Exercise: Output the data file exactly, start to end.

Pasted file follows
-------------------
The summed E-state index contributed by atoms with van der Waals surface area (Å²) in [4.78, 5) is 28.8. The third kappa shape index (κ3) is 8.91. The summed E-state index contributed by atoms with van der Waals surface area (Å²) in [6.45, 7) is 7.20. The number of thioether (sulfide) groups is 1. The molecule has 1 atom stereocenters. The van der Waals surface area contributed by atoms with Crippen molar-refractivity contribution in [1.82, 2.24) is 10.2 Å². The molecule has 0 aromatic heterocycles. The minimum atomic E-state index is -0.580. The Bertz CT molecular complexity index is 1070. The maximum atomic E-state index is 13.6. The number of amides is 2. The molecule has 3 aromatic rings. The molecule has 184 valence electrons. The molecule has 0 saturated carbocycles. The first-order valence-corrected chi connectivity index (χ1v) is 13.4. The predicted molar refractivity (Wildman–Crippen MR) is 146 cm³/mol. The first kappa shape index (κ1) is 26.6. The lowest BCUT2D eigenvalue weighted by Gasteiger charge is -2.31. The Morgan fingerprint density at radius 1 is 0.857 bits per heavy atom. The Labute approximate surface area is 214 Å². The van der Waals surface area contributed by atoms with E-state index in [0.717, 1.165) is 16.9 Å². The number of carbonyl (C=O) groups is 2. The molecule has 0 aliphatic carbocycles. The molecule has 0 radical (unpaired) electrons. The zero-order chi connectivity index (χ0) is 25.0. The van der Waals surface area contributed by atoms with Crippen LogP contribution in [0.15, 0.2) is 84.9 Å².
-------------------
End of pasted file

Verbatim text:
The summed E-state index contributed by atoms with van der Waals surface area (Å²) in [4.78, 5) is 28.8. The third kappa shape index (κ3) is 8.91. The summed E-state index contributed by atoms with van der Waals surface area (Å²) in [6.45, 7) is 7.20. The number of thioether (sulfide) groups is 1. The molecule has 1 atom stereocenters. The van der Waals surface area contributed by atoms with Crippen molar-refractivity contribution in [1.82, 2.24) is 10.2 Å². The molecule has 0 aromatic heterocycles. The minimum atomic E-state index is -0.580. The Bertz CT molecular complexity index is 1070. The maximum atomic E-state index is 13.6. The number of amides is 2. The molecule has 3 aromatic rings. The molecule has 184 valence electrons. The molecule has 0 saturated carbocycles. The first-order valence-corrected chi connectivity index (χ1v) is 13.4. The predicted molar refractivity (Wildman–Crippen MR) is 146 cm³/mol. The first kappa shape index (κ1) is 26.6. The lowest BCUT2D eigenvalue weighted by Gasteiger charge is -2.31. The Morgan fingerprint density at radius 1 is 0.857 bits per heavy atom. The Labute approximate surface area is 214 Å². The van der Waals surface area contributed by atoms with E-state index in [0.717, 1.165) is 16.9 Å². The number of carbonyl (C=O) groups is 2. The molecule has 0 aliphatic carbocycles. The molecule has 0 radical (unpaired) electrons. The zero-order chi connectivity index (χ0) is 25.0. The van der Waals surface area contributed by atoms with Crippen LogP contribution in [0.15, 0.2) is 84.9 Å².